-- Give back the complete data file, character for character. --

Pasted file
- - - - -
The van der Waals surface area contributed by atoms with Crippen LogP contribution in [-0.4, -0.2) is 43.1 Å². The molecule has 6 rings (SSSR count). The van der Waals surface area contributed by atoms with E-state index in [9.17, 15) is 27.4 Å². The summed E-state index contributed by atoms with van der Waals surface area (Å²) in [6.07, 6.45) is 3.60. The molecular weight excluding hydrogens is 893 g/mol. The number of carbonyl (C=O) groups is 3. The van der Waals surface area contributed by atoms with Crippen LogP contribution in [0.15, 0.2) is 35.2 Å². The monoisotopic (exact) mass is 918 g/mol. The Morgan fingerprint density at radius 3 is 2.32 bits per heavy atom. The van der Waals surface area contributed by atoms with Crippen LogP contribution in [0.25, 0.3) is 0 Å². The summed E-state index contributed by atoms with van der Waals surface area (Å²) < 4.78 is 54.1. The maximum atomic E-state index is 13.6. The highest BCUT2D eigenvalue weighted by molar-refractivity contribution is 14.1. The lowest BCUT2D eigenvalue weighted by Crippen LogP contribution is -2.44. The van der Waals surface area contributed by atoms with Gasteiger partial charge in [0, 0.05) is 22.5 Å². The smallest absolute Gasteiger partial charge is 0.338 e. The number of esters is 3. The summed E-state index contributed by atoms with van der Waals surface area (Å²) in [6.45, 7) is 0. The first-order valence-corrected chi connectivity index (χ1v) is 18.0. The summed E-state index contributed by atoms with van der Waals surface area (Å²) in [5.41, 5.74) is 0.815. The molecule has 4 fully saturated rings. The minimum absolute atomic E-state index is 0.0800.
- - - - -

The van der Waals surface area contributed by atoms with Crippen LogP contribution in [-0.4, -0.2) is 43.1 Å². The molecule has 6 rings (SSSR count). The van der Waals surface area contributed by atoms with E-state index in [9.17, 15) is 27.4 Å². The summed E-state index contributed by atoms with van der Waals surface area (Å²) in [6.07, 6.45) is 3.60. The molecular weight excluding hydrogens is 893 g/mol. The number of carbonyl (C=O) groups is 3. The van der Waals surface area contributed by atoms with Crippen LogP contribution in [0.15, 0.2) is 35.2 Å². The monoisotopic (exact) mass is 918 g/mol. The Morgan fingerprint density at radius 3 is 2.32 bits per heavy atom. The van der Waals surface area contributed by atoms with Crippen LogP contribution in [0.25, 0.3) is 0 Å². The summed E-state index contributed by atoms with van der Waals surface area (Å²) < 4.78 is 54.1. The maximum atomic E-state index is 13.6. The highest BCUT2D eigenvalue weighted by molar-refractivity contribution is 14.1. The lowest BCUT2D eigenvalue weighted by Crippen LogP contribution is -2.44. The van der Waals surface area contributed by atoms with Gasteiger partial charge in [0, 0.05) is 22.5 Å². The smallest absolute Gasteiger partial charge is 0.338 e. The number of esters is 3. The summed E-state index contributed by atoms with van der Waals surface area (Å²) in [6.45, 7) is 0. The first-order valence-corrected chi connectivity index (χ1v) is 18.0. The summed E-state index contributed by atoms with van der Waals surface area (Å²) in [5.41, 5.74) is 0.815. The molecule has 4 fully saturated rings. The minimum absolute atomic E-state index is 0.0800.